The following paperbacks, inexpertly scanned by me from the collection of yours truly, were all printed in the early 1940s. The covers, unfortunately, are all uncredited. The artwork for William Irish’s Phantom Lady, however, is clearly signed by artist Leo Manso…
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“William Irish” was a pseudonym of Cornell Woolrich, “Carter Dickson” was John Dickson Carr, and “Agatha Christie” was Agatha Christie.
Keywords:The Mystery of the Blue Train by Agatha Christie, Phantom Lady by William Irish, Cornell Woolrich, Peril at End House by Agatha Christie, The Bowstring Murders by Carter Dickson, John Dickson Carr, Leo Manso.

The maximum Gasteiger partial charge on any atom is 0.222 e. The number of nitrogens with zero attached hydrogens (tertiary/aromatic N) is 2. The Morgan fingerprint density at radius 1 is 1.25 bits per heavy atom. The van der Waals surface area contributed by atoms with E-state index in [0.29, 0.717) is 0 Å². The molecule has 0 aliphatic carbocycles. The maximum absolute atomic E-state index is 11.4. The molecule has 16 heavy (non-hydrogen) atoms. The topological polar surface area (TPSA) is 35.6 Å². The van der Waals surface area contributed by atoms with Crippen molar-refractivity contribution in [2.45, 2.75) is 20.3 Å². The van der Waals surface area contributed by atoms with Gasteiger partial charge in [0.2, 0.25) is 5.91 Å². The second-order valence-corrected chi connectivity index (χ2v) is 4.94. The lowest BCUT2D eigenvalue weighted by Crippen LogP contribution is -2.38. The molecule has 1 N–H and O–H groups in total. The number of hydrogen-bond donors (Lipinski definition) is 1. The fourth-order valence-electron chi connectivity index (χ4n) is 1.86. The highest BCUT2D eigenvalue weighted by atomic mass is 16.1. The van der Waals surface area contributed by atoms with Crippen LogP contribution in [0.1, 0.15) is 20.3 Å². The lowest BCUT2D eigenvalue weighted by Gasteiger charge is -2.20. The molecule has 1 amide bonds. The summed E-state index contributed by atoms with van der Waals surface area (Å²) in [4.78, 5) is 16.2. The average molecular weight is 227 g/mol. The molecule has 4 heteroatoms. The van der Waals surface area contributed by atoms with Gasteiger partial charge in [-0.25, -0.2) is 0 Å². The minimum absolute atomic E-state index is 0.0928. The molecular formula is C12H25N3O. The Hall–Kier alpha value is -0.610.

On the one hand, the cropped Feck painting on the front of John Dickson Carr’s The Third Bullet violates two rules of pulp-fiction eroticism: 1) the woman is wearing no shoes instead of having one shoe on and one shoe off (one shoe on the ground doesn’t count), and 2) the shadow on her skin and on the ground is not in the shape of a man’s silhouette. On the other hand, who gives a rat’s ass?
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Keywords:The Third Bullet by John Dickson Carr, Lou Feck.